…the self-respect of every Roman depended upon his being a Roman. In a fashion which few of us would understand, the self in this system was derivative of the social bond and depended upon a common will to preserve that broad fabric of interconnection intact. A good Roman of the old school had personal pride and a considerable sense of honor. His was a shame culture, dominated by intense and personally felt loyalties to family, clan, and individual. Commitment to Rome had its root in, and was not separable from, these most primary attachments. They tell us what Rome meant. And why a true Roman was not an individual as we understand the term.
Therefore, unlike the Kingdom of Heaven, Rome was not a moral process, nor was it an aspirational state like Moore’s Utopia. Instead, it was an organism- an intricate arrangement of social obligations and commitments united by law.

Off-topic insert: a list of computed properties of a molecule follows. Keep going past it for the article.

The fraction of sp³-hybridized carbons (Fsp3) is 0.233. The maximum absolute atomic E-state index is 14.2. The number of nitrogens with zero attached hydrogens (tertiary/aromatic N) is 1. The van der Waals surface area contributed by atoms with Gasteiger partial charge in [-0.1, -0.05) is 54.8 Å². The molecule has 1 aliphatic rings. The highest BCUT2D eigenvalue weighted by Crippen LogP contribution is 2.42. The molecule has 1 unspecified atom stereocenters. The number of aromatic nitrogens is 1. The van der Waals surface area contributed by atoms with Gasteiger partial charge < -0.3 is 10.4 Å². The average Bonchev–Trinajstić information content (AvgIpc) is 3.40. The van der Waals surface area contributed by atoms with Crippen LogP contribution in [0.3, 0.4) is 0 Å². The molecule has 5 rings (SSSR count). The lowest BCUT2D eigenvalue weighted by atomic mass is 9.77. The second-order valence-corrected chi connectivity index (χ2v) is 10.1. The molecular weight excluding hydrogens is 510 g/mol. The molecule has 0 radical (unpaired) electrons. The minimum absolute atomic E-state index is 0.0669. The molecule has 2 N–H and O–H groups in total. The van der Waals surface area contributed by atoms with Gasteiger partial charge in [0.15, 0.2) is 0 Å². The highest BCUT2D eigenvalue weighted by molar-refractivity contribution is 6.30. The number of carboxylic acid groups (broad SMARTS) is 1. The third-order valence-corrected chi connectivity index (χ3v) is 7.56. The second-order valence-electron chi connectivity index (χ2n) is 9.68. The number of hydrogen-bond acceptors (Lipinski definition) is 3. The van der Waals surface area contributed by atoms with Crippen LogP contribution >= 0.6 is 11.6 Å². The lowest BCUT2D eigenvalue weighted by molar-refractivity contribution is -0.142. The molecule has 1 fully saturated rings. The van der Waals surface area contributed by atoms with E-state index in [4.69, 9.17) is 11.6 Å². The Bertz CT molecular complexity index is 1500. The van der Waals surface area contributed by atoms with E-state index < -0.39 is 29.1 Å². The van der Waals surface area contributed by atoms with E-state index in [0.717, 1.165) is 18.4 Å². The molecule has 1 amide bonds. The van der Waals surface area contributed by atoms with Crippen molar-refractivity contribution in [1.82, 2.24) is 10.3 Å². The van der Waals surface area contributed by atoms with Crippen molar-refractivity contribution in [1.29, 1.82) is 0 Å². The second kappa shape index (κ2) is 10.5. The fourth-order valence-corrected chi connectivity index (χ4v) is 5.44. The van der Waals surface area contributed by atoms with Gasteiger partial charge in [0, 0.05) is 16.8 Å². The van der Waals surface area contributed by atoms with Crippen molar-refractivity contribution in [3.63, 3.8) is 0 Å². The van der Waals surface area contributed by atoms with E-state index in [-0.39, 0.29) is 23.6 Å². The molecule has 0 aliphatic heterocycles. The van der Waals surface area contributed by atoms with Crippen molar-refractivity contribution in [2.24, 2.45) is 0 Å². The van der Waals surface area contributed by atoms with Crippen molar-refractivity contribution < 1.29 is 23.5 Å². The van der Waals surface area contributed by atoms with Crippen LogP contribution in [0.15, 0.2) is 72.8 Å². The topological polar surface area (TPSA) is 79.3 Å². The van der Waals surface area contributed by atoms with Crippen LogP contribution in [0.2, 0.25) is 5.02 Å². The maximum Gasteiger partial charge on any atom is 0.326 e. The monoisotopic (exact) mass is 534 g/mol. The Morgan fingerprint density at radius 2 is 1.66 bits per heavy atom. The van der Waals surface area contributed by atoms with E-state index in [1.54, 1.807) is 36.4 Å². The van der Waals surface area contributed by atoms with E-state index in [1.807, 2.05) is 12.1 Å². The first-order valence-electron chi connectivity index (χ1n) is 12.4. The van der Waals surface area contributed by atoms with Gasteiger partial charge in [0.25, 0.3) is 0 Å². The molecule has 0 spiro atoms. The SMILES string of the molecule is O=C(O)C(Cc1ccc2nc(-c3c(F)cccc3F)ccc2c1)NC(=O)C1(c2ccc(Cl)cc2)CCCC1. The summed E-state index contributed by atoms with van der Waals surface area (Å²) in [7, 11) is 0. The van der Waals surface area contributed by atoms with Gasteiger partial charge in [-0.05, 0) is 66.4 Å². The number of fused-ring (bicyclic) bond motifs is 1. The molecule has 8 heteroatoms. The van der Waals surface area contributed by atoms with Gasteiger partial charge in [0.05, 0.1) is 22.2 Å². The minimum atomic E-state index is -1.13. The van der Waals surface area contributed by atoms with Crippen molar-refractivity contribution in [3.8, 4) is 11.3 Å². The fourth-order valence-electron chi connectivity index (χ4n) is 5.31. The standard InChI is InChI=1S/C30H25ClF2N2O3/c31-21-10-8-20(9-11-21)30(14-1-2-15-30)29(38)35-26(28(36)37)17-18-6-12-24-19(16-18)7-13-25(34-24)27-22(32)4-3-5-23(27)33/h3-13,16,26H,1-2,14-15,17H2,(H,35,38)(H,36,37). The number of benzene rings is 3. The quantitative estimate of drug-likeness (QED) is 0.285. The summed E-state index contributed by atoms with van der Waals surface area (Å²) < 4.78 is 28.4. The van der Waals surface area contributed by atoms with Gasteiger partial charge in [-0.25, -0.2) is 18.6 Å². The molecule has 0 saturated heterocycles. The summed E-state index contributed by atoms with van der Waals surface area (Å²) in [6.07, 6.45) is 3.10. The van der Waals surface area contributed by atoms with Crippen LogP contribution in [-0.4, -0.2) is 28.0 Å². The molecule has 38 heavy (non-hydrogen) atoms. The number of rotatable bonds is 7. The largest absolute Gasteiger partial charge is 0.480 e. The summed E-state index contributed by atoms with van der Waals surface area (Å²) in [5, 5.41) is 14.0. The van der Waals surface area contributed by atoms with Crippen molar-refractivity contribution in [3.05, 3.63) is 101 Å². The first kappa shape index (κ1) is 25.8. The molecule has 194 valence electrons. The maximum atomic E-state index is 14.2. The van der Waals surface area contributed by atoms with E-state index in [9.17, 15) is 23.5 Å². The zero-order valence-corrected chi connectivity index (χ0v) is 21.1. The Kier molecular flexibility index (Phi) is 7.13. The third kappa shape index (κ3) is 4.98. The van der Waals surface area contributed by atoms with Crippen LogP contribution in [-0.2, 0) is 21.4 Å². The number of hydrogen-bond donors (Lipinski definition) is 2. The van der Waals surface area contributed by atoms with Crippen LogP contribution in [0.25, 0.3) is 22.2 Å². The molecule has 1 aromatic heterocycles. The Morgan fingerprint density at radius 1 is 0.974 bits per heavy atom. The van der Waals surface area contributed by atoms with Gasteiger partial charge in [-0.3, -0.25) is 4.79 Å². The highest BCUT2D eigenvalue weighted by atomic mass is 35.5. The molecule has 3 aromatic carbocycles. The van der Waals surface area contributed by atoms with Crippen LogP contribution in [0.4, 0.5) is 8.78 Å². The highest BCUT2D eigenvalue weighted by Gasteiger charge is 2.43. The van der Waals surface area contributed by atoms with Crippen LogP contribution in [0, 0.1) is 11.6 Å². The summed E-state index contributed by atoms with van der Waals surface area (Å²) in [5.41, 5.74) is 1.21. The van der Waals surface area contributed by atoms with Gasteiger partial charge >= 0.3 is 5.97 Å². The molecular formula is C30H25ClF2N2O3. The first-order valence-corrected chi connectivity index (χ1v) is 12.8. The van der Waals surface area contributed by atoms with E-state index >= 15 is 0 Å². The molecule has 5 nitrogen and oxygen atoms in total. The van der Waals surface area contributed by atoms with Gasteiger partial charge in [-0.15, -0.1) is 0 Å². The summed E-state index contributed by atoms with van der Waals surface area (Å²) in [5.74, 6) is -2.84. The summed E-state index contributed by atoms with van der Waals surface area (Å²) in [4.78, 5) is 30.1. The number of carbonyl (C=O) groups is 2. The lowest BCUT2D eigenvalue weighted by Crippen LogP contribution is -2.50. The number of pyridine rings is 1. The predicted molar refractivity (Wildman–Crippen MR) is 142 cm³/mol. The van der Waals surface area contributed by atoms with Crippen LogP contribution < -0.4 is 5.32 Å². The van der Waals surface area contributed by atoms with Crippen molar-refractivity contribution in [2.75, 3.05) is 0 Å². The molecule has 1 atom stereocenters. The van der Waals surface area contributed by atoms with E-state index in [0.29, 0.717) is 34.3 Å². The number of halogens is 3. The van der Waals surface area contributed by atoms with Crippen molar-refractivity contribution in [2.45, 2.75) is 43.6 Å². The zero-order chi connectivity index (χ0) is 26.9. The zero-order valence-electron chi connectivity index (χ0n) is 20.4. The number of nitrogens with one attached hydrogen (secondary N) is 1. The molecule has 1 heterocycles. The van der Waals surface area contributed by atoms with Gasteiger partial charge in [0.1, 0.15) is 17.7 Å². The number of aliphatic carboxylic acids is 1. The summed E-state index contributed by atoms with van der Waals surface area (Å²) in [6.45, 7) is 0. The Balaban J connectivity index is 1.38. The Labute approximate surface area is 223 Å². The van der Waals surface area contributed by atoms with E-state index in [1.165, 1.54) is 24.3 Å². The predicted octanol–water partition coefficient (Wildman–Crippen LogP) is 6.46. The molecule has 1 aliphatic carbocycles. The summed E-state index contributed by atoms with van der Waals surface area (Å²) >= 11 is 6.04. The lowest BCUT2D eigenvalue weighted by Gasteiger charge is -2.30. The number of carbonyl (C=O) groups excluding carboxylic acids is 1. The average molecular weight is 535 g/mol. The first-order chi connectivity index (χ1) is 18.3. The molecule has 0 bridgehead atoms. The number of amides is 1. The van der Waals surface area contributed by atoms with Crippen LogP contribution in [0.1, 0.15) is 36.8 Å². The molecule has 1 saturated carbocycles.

Far from a cosmopolitan individualist, the original Roman was an agrarian creature at heart; a farmer/soldier with a conservative sensibility. He revered his ancestors, cherished his family and “home place,” and dedicated himself to the “routines of field, stream, and altar.”
This was the Roman who confronted the mighty Hannibal at Cannae, and his heroic actions would transform the Republic into a beacon not only for his own descendants, but for his spiritual heirs hundreds of years later, in the great American wilderness.
Stay tuned for PART II and III of June’s Porch Reading.